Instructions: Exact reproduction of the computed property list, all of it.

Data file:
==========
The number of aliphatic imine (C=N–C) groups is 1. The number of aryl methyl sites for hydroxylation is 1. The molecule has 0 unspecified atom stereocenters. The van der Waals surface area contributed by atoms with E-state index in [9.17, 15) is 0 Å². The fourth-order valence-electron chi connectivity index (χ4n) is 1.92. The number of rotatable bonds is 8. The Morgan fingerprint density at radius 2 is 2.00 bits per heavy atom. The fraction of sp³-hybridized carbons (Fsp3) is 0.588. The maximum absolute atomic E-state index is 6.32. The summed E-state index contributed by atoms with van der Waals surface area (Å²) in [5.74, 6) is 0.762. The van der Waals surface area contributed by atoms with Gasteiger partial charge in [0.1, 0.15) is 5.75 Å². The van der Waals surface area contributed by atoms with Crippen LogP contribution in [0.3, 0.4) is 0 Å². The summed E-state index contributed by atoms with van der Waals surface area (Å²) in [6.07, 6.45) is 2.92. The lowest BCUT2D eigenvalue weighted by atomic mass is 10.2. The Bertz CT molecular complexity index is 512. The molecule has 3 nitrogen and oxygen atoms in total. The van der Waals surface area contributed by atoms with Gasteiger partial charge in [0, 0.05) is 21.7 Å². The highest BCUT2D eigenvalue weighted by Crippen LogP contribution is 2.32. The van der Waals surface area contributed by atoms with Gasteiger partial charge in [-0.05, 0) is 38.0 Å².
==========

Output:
The number of aliphatic imine (C=N–C) groups is 1. The number of aryl methyl sites for hydroxylation is 1. The molecule has 0 unspecified atom stereocenters. The van der Waals surface area contributed by atoms with E-state index in [9.17, 15) is 0 Å². The fourth-order valence-electron chi connectivity index (χ4n) is 1.92. The number of rotatable bonds is 8. The Morgan fingerprint density at radius 2 is 2.00 bits per heavy atom. The fraction of sp³-hybridized carbons (Fsp3) is 0.588. The maximum absolute atomic E-state index is 6.32. The summed E-state index contributed by atoms with van der Waals surface area (Å²) in [5.74, 6) is 0.762. The van der Waals surface area contributed by atoms with Gasteiger partial charge in [0.1, 0.15) is 5.75 Å². The van der Waals surface area contributed by atoms with Crippen LogP contribution in [0.3, 0.4) is 0 Å². The summed E-state index contributed by atoms with van der Waals surface area (Å²) in [6.07, 6.45) is 2.92. The lowest BCUT2D eigenvalue weighted by atomic mass is 10.2. The Bertz CT molecular complexity index is 512. The molecule has 3 nitrogen and oxygen atoms in total. The van der Waals surface area contributed by atoms with Gasteiger partial charge in [0, 0.05) is 21.7 Å². The highest BCUT2D eigenvalue weighted by Crippen LogP contribution is 2.32. The van der Waals surface area contributed by atoms with Gasteiger partial charge in [-0.05, 0) is 38.0 Å².